In the port city of Le Havre, the mayor was bombarded with letters from angry residents complaining about drunkenness, jeep accidents, sexual assault — “a regime of terror,” as one put it, “imposed by bandits in uniform.”

This isn’t the “greatest generation” as it has come to be depicted in popular histories. But in “What Soldiers Do: Sex and the American G.I. in World War II France,” the historian Mary Louise Roberts draws on French archives, American military records, wartime propaganda and other sources to advance a provocative argument: The liberation of France was “sold” to soldiers not as a battle for freedom but as an erotic adventure among oversexed Frenchwomen, stirring up a “tsunami of male lust” that a battered and mistrustful population often saw as a second assault on its sovereignty and dignity.

On the ground, however, the grateful kisses captured by photojournalists gave way to something less picturesque. In the National Archives in College Park, Md., Ms. Roberts found evidence — including one blurry, curling snapshot — supporting long-circulating colorful anecdotes about the Blue and Gray Corral, a brothel set up near the village of St. Renan in September 1944 by Maj. Gen. Charles H. Gerhardt, commander of the infantry division that landed at Omaha Beach, partly to counter a wave of rape accusations against G.I.’s. (It was shut down after a mere five hours.)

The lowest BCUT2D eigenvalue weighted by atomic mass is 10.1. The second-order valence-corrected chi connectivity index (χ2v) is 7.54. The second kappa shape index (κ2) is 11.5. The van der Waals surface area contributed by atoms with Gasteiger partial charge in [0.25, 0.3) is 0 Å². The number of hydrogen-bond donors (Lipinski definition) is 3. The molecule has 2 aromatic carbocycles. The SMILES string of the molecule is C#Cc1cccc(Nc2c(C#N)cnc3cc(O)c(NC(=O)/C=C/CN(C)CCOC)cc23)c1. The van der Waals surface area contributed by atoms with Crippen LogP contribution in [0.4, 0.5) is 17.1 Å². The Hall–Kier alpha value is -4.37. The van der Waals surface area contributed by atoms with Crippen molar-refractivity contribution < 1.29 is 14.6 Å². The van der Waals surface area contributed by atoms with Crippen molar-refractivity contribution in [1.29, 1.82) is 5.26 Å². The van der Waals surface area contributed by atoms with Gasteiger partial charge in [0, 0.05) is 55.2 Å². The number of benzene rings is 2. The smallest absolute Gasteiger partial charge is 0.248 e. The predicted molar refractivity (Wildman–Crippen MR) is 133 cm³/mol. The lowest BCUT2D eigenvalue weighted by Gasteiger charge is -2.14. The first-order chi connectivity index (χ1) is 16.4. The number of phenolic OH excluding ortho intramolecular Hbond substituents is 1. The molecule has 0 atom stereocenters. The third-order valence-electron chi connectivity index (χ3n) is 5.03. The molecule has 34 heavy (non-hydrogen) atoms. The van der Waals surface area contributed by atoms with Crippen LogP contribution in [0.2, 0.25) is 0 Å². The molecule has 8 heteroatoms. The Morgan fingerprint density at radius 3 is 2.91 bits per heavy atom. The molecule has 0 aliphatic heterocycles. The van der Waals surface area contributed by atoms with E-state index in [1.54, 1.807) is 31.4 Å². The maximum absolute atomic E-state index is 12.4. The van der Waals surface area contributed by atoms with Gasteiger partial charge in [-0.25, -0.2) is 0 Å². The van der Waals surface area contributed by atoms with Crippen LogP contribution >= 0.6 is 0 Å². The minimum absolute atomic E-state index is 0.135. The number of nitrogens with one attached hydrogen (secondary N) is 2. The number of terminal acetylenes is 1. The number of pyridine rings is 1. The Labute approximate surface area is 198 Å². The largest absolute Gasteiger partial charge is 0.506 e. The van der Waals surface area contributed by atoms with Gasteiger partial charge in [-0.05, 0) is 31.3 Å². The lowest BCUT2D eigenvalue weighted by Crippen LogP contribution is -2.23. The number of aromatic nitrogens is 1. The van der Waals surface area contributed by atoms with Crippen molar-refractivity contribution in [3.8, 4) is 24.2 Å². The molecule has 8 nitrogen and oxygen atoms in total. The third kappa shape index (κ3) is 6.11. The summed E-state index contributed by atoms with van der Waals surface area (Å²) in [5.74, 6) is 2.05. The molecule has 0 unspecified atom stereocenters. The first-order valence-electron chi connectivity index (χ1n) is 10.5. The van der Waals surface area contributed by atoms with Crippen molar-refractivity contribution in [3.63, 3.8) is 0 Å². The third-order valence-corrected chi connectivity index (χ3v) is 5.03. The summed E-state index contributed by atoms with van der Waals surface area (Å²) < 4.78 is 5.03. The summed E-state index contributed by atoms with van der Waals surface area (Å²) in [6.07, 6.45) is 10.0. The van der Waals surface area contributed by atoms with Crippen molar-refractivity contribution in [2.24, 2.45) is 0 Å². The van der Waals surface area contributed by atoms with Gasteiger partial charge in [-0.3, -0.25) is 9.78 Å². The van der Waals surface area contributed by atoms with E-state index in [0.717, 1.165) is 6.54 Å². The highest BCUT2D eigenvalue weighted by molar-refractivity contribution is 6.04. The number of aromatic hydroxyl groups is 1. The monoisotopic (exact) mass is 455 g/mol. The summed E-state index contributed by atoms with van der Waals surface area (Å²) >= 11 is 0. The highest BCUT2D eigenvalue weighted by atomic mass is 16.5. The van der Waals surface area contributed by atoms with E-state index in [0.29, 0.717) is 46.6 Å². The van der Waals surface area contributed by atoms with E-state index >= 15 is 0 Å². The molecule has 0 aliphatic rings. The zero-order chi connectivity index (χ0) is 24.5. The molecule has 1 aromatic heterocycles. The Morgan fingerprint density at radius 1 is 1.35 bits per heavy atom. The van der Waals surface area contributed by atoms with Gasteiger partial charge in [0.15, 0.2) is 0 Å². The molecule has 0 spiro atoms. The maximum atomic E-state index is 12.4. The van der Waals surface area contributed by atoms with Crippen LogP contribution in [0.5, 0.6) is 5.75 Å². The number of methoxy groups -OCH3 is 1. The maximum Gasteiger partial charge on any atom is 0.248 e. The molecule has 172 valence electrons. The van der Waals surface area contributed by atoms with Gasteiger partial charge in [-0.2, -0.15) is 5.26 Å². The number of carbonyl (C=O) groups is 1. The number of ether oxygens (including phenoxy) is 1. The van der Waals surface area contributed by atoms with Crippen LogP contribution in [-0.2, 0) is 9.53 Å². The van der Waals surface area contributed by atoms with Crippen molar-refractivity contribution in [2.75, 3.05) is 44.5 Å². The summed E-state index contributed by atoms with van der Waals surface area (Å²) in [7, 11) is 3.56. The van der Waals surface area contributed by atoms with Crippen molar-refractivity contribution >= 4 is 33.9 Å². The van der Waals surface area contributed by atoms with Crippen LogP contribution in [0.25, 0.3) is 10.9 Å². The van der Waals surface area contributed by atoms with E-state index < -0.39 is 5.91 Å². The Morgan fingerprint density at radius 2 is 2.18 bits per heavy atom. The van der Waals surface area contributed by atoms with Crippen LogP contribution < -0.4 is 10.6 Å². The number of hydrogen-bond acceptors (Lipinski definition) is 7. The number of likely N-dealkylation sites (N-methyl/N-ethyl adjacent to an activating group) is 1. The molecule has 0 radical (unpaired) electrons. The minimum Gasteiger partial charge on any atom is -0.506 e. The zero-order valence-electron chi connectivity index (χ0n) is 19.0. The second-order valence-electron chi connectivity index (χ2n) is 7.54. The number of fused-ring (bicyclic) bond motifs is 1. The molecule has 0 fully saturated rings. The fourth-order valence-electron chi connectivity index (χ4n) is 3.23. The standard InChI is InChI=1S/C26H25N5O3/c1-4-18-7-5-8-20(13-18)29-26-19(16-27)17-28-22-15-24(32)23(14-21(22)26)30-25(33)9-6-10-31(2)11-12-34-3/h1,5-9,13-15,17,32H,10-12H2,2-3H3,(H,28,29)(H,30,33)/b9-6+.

In France, Ms. Roberts also found a desperate letter from the mayor of Le Havre in August 1945 urging American commanders to set up brothels outside the city, to halt the “scenes contrary to decency” that overran the streets, day and night. They refused, partly, Ms. Roberts argues, out of concern that condoning prostitution would look bad to “American mothers and sweethearts,” as one soldier put it.

Keeping G.I. sex hidden from the home front, she writes, ensured that it would be on full public view in France: a “two-sided attitude,” she said, that is reflected in the current military sexual abuse crisis.

I Recall a Gypsy Woman

[ 22 ] May 20, 2013 |

I maintain that Waylon has the very best version of “I Recall a Gypsy Woman” and I’d be remiss in not mentioning that Don Williams had a big hit with it, but Hank Thompson’s rendition ain’t bad.